Landon Y. Jones is a former managing editor of People magazine.
‘What about calling it ‘The Baby Boomers’?” I asked my publisher. It was 1980, I’d just finished a book about Americans born between 1946 and 1964, and I needed a title. Most generations pick up labels based on when they come of age — think the Lost Generation, the Greatest Generation, the Silent Generation or the millennials. What seemed most distinctive about this generation, though, was its overwhelming size, challenging every aspect of American life.
“Oh, no,” came my publisher’s quick answer. “No one knows what that means. It will confuse booksellers. They will shelve it under Child Care.” So I titled the book “Great Expectations” (Dickens be damned), tucking “the baby boom generation” into the subtitle.
I learned from an editor of the Oxford English Dictionary that “baby boomers” actually first appeared in The Washington Post’s Outlook section, in a 1977 essay about the future of the world economy. Since then, of course, it has taken hold, sticking longer than any other term — Rock and Roll Generation, Generation Jones — for the people born between the end of World War II and the early ’60s. The words have a playful, alliterative rhythm to them. They are bouncy iambic duometers.
“Baby boomers” has migrated to many other countries, often with the English intact, though it is not always directly related to a bulge in births. The Germans use the single word “babyboomers” to refer people born in the 1960s. Germany saw an uptick in births between 1954 and 1969, with a peak in 1964. But baby boomers are also the children born in those prosperous times, during a “boom” economy.
Similarly, in the Netherlands, “de babyboomers” are considered to be the lucky beneficiaries of the economic prosperity of the 1960s and 1970s. The designation has to do with coming of age at the right time. They enjoyed sex, drugs and rock-and-roll, took all the good jobs and are now retiring and becoming a burden on society. Consequently, they are viewed by other generations with suspicion at best and hostility at worst. The charismatic right-wing Dutch populist Pim Fortuyn, in his book “Babyboomers: Autobiography of a Generation,” criticized his own cohort with gusto. (Fortuyn was assassinated in 2002 for his anti-Muslim views, however, not his generational views.)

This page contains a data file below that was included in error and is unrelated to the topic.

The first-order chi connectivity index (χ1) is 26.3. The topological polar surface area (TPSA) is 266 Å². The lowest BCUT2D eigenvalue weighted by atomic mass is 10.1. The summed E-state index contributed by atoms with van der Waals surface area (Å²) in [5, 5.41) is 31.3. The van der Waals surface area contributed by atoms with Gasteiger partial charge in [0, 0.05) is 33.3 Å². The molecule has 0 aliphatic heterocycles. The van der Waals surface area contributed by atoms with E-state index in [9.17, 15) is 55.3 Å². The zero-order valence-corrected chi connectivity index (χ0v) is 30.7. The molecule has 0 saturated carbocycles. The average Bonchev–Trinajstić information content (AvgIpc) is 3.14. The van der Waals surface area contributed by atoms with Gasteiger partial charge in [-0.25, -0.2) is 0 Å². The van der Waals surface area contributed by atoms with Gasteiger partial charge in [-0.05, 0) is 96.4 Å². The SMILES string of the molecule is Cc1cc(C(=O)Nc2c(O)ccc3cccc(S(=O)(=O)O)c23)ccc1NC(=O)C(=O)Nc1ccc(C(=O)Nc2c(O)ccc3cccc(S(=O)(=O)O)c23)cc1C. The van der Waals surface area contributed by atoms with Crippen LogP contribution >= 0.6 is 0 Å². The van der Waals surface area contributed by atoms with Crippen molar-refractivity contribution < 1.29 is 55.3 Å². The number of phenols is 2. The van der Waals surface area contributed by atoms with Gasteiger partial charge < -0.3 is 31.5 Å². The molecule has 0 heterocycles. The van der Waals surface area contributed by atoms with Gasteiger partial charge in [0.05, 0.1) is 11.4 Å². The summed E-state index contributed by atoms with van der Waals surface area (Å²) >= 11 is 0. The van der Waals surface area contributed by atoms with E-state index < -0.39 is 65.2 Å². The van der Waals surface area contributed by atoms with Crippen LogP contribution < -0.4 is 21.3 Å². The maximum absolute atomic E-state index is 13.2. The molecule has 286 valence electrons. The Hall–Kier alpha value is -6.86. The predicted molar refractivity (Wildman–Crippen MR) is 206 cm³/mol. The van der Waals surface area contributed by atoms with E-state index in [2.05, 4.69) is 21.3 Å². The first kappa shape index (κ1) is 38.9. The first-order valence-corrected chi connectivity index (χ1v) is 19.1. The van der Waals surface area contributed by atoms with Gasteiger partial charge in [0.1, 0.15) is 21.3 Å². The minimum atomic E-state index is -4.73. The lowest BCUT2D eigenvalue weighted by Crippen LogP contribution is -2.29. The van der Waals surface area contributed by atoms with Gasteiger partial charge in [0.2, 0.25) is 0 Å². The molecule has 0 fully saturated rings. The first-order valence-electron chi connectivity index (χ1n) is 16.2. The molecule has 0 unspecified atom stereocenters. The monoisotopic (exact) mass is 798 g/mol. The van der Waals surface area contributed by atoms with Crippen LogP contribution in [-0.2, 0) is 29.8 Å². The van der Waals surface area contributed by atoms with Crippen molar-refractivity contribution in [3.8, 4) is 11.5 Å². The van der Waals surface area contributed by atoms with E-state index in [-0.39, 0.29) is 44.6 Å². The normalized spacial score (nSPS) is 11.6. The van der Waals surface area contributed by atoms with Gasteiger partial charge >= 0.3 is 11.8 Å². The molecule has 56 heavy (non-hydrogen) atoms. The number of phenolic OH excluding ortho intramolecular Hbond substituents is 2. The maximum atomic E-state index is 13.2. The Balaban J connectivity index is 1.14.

Even the French, who fight off pernicious Americanisms such as “fast food” and “supermodel,” have yielded to what they call “les baby-boomers,” defining them as the generation born from 1943 to 1959 that took to the streets of Paris during the student riots in May 1968.
The Italians, conversely, see two groups of “baby boomers” — one born in 1937-1940 and the other in 1959-1964 — both products of economic booms. What distinguishes the Italian boomers are their ambitions, more than their numbers.
Some Chinese learn about the American baby boom in school , but they refer to their own baby booms as “baby tides,” particularly those times when Chairman Mao Zedong encouraged births in the 1950s and during the Cultural Revolution of 1966-1976. The recent return to a two-child policy in China may create a new baby tide, if not a tsunami.
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